Banco do Brasil has benefited in recent years from a very strong position in the agri-food sector. Representing 30% of the expanded loan portfolio, or R$300 billion, the segment is one of the most defensive in the economy. But there is also room for private individuals, public administration and small and medium-sized enterprises.
Nigri points out that 2022 was a good year for the agro portfolio. The segment grew thanks to the increase in raw material prices and BB was one of those who provided a large part of Plano Safra’s financial resources. “We have the Fiagros industry [fundos que investem nas cadeias produtivas agroindustriais] which reached R$ 7 billion and the CRA [certificados de recebíveis de agronegócio] they are still crawling. But Banco do Brasil should continue to be very important for the sector”.
The problem may arise on other lines of credit. Ilan Arbetman, research analyst at Ativa Investimentos, explains that a reduction in rates for individual clients, who have a higher default rate, could have a qualitative impact on the company’s balance sheet.
This would be a way for the government to expand the consumption capacity of the population, explains Fernando Camargo Luiz, manager of Trópico Investimentos. According to him, in early 2012, “the government declared war on private banks that did not lower interest rates and used state-owned banks to provide low-interest loans.”
Arbetman also draws attention to lending for large companies and the role of the National Bank for Economic and Social Development (BNDES) in the segment. “With a more active BNDES, there may be credit competition for big companies, some cannibalism,” he says. With lower profitability for the bank, dividends would suffer.
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How does Banco o Brasil remunerate its shareholders?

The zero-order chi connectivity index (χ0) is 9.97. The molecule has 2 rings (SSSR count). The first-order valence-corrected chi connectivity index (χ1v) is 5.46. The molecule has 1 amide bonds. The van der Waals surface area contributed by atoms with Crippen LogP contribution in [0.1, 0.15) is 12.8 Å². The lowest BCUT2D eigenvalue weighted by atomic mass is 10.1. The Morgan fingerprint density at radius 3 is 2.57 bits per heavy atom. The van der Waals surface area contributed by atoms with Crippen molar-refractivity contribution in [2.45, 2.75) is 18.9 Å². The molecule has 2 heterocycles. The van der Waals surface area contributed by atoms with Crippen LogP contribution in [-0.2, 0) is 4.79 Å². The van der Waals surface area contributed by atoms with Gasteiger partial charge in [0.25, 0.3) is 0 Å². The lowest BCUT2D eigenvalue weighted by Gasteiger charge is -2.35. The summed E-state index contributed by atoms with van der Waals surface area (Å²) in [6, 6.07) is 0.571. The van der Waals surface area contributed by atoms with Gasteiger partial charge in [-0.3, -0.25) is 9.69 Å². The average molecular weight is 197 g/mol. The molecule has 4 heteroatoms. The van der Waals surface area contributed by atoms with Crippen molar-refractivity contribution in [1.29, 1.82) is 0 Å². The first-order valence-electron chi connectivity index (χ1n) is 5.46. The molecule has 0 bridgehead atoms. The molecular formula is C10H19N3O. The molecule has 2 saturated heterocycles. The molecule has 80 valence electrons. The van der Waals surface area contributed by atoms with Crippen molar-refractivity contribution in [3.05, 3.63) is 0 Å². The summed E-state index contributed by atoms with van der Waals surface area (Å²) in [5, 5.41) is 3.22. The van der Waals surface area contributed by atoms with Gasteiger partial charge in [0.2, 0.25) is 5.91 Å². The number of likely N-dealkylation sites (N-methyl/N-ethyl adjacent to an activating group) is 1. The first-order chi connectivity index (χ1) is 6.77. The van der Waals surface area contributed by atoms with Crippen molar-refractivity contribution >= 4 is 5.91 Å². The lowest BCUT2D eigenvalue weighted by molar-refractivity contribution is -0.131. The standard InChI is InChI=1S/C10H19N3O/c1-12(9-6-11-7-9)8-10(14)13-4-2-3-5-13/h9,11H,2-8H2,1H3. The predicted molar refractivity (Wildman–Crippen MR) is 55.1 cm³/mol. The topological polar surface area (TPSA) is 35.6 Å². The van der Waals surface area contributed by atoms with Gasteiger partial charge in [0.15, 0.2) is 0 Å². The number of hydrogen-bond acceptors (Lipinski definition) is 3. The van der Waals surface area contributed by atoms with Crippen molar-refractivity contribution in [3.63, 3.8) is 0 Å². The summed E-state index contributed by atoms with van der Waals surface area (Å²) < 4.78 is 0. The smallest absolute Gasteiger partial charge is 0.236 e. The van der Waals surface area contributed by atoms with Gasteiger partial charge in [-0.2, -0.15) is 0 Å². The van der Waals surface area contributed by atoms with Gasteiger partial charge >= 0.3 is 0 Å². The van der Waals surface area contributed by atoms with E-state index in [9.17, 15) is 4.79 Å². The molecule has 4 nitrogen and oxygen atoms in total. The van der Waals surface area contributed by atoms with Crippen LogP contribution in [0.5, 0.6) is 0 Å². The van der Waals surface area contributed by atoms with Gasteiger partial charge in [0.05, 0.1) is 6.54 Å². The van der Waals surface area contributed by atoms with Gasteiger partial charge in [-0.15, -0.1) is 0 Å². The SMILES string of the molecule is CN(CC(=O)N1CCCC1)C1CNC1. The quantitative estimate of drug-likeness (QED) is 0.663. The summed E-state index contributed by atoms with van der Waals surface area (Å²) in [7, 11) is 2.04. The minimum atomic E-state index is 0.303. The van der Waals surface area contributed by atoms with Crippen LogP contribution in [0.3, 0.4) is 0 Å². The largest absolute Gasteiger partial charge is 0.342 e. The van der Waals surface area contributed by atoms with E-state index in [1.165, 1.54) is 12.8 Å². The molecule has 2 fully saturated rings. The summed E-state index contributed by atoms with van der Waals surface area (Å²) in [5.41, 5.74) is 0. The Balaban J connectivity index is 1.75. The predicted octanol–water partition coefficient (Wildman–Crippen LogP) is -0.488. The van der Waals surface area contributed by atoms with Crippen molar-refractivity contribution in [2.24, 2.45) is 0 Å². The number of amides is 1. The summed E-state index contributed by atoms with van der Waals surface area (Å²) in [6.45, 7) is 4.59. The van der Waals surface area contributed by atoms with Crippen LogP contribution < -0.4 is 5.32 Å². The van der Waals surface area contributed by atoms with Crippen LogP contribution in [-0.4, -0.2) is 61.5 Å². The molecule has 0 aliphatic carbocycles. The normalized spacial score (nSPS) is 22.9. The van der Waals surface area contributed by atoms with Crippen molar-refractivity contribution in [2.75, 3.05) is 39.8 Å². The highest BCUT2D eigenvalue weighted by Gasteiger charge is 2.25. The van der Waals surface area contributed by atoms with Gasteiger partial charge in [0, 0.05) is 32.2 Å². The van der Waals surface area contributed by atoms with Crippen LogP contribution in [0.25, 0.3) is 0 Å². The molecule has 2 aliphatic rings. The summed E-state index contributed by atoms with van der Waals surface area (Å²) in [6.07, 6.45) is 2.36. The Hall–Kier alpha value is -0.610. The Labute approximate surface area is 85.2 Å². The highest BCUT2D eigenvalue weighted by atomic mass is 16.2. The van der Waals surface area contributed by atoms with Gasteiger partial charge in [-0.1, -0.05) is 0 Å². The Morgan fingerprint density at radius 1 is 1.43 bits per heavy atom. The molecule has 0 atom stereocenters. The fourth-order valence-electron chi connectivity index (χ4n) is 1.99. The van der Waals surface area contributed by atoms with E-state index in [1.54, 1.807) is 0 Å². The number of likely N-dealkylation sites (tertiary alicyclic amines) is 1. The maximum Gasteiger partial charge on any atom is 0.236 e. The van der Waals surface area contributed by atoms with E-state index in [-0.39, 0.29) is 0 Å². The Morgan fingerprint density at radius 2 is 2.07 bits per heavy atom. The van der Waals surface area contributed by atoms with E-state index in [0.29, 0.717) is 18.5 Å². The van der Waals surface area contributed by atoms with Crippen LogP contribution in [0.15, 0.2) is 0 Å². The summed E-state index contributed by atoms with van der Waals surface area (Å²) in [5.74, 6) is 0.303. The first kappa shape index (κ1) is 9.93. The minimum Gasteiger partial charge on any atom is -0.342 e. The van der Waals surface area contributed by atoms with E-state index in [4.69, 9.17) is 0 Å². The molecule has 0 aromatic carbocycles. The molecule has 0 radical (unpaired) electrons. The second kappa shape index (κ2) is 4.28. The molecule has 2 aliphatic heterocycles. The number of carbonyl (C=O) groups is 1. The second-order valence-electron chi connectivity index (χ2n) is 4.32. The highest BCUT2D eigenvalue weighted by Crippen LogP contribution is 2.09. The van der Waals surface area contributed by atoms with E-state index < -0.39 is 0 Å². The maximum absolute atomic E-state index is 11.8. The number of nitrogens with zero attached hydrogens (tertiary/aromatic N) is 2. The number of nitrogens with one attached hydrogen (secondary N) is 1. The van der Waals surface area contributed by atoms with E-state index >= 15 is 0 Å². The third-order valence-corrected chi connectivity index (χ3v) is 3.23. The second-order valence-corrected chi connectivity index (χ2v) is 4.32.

Niels Tahara, head of fundamental analysis at Benndorf Research, explains that Banco do Brasil establishes in its statute a mandatory minimum dividend of 25% of net profit for each year. However, in recent years the payment it was between 30% and 40%.
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BB’s dividend payment frequency is quarterly. But the bank paid investors at least eight times in 2022, totaling R$3.59 per share. “We do not understand that the government makes changes to the dividend policy, as it also receives part of this distribution,” the analyst points out.
The federal government holds a 50% stake in the common stock of Banco do Brasil. Nigri calculates that BB made a profit of R$27 billion in the past 12 months, of which R$12 billion went to dividends, and at least R$6 billion went to government coffers. “They will need that money to continue with social and expansionary policies in 2023,” he points out. In a second step, Nigri underlines that it will be necessary to evaluate the bank’s credit portfolio and the default.
Felipe Paletta, founding partner and analyst at Monett, has a pessimistic view. “It is not possible to say that dividends will fall in 2023, but this is the trend,” he comments. For him, the bank’s new perspective is to maximize the return for society, and not the generation of results.
Milton Rabelo, financial industry analyst at VG Research, believes the payment it will decrease at some point, given government dissatisfaction with the volume of SOE revenues, but stresses that the effects of this are not automatic and should only be felt from 2024 onwards.